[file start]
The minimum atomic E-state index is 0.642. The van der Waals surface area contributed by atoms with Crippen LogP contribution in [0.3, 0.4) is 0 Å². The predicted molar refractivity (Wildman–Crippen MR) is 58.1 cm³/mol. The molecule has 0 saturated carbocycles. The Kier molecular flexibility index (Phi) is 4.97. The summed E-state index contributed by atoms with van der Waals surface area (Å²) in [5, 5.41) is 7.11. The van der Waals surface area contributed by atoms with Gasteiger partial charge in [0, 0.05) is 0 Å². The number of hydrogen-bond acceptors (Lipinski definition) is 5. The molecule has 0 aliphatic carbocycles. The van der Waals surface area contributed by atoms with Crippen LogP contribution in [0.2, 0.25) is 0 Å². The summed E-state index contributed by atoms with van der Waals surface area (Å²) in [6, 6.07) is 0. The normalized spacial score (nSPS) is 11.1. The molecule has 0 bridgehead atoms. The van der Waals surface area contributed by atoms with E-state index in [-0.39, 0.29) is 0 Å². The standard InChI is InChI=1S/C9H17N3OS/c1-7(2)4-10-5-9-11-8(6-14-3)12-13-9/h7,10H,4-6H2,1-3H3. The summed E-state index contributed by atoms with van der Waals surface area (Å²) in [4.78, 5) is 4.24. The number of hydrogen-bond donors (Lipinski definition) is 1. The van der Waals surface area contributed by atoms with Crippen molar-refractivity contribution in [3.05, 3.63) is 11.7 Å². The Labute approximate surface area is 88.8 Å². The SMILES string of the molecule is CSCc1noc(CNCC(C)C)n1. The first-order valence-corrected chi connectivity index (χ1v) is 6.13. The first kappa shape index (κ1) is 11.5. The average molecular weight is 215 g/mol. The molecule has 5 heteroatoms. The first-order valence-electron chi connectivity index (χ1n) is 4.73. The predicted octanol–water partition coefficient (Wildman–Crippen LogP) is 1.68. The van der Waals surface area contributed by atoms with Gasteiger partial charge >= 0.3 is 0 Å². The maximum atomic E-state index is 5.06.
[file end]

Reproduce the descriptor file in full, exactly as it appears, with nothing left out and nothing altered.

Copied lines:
The minimum atomic E-state index is 0.642. The van der Waals surface area contributed by atoms with Crippen LogP contribution in [0.3, 0.4) is 0 Å². The predicted molar refractivity (Wildman–Crippen MR) is 58.1 cm³/mol. The molecule has 0 saturated carbocycles. The Kier molecular flexibility index (Phi) is 4.97. The summed E-state index contributed by atoms with van der Waals surface area (Å²) in [5, 5.41) is 7.11. The van der Waals surface area contributed by atoms with Gasteiger partial charge in [0, 0.05) is 0 Å². The number of hydrogen-bond acceptors (Lipinski definition) is 5. The molecule has 0 aliphatic carbocycles. The van der Waals surface area contributed by atoms with Crippen LogP contribution in [0.2, 0.25) is 0 Å². The summed E-state index contributed by atoms with van der Waals surface area (Å²) in [6, 6.07) is 0. The normalized spacial score (nSPS) is 11.1. The molecule has 0 bridgehead atoms. The van der Waals surface area contributed by atoms with E-state index in [-0.39, 0.29) is 0 Å². The standard InChI is InChI=1S/C9H17N3OS/c1-7(2)4-10-5-9-11-8(6-14-3)12-13-9/h7,10H,4-6H2,1-3H3. The summed E-state index contributed by atoms with van der Waals surface area (Å²) in [4.78, 5) is 4.24. The number of hydrogen-bond donors (Lipinski definition) is 1. The van der Waals surface area contributed by atoms with Crippen molar-refractivity contribution in [3.05, 3.63) is 11.7 Å². The Labute approximate surface area is 88.8 Å². The SMILES string of the molecule is CSCc1noc(CNCC(C)C)n1. The first-order valence-corrected chi connectivity index (χ1v) is 6.13. The first kappa shape index (κ1) is 11.5. The average molecular weight is 215 g/mol. The molecule has 5 heteroatoms. The first-order valence-electron chi connectivity index (χ1n) is 4.73. The predicted octanol–water partition coefficient (Wildman–Crippen LogP) is 1.68. The van der Waals surface area contributed by atoms with Gasteiger partial charge >= 0.3 is 0 Å². The maximum atomic E-state index is 5.06.